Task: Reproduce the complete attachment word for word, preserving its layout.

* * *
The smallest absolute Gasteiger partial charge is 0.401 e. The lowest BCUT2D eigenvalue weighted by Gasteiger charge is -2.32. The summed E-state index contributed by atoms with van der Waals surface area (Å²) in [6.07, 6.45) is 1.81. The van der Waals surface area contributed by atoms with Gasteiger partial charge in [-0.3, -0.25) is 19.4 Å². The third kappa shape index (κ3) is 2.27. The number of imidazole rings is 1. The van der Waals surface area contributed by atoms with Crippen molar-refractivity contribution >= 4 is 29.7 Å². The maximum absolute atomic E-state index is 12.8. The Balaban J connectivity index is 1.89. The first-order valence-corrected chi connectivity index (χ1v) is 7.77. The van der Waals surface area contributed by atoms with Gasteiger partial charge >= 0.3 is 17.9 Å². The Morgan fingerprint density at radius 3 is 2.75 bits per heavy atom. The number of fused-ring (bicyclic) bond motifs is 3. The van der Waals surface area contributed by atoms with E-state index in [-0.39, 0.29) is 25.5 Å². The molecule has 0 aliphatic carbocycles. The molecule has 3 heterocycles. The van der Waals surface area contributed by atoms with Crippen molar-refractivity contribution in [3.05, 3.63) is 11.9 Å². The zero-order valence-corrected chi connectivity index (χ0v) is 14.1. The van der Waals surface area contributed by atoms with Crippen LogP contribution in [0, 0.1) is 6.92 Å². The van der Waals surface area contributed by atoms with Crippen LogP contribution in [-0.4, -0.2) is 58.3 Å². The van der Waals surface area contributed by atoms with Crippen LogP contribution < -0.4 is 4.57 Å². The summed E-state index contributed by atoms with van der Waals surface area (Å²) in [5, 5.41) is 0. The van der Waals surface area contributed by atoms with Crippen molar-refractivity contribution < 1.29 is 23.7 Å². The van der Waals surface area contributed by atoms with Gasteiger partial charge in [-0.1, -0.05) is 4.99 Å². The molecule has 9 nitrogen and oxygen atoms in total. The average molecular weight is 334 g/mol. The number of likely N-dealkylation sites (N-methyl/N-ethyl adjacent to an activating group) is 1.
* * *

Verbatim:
The smallest absolute Gasteiger partial charge is 0.401 e. The lowest BCUT2D eigenvalue weighted by Gasteiger charge is -2.32. The summed E-state index contributed by atoms with van der Waals surface area (Å²) in [6.07, 6.45) is 1.81. The van der Waals surface area contributed by atoms with Gasteiger partial charge in [-0.3, -0.25) is 19.4 Å². The third kappa shape index (κ3) is 2.27. The number of imidazole rings is 1. The van der Waals surface area contributed by atoms with Crippen molar-refractivity contribution >= 4 is 29.7 Å². The maximum absolute atomic E-state index is 12.8. The Balaban J connectivity index is 1.89. The first-order valence-corrected chi connectivity index (χ1v) is 7.77. The van der Waals surface area contributed by atoms with Gasteiger partial charge >= 0.3 is 17.9 Å². The Morgan fingerprint density at radius 3 is 2.75 bits per heavy atom. The number of fused-ring (bicyclic) bond motifs is 3. The van der Waals surface area contributed by atoms with E-state index in [-0.39, 0.29) is 25.5 Å². The molecule has 0 aliphatic carbocycles. The molecule has 3 heterocycles. The van der Waals surface area contributed by atoms with Crippen molar-refractivity contribution in [3.05, 3.63) is 11.9 Å². The zero-order valence-corrected chi connectivity index (χ0v) is 14.1. The van der Waals surface area contributed by atoms with Crippen LogP contribution in [0, 0.1) is 6.92 Å². The van der Waals surface area contributed by atoms with Crippen LogP contribution in [-0.4, -0.2) is 58.3 Å². The van der Waals surface area contributed by atoms with Crippen LogP contribution < -0.4 is 4.57 Å². The summed E-state index contributed by atoms with van der Waals surface area (Å²) in [5, 5.41) is 0. The van der Waals surface area contributed by atoms with Crippen molar-refractivity contribution < 1.29 is 23.7 Å². The van der Waals surface area contributed by atoms with Gasteiger partial charge in [-0.1, -0.05) is 4.99 Å². The molecule has 9 nitrogen and oxygen atoms in total. The average molecular weight is 334 g/mol. The number of likely N-dealkylation sites (N-methyl/N-ethyl adjacent to an activating group) is 1.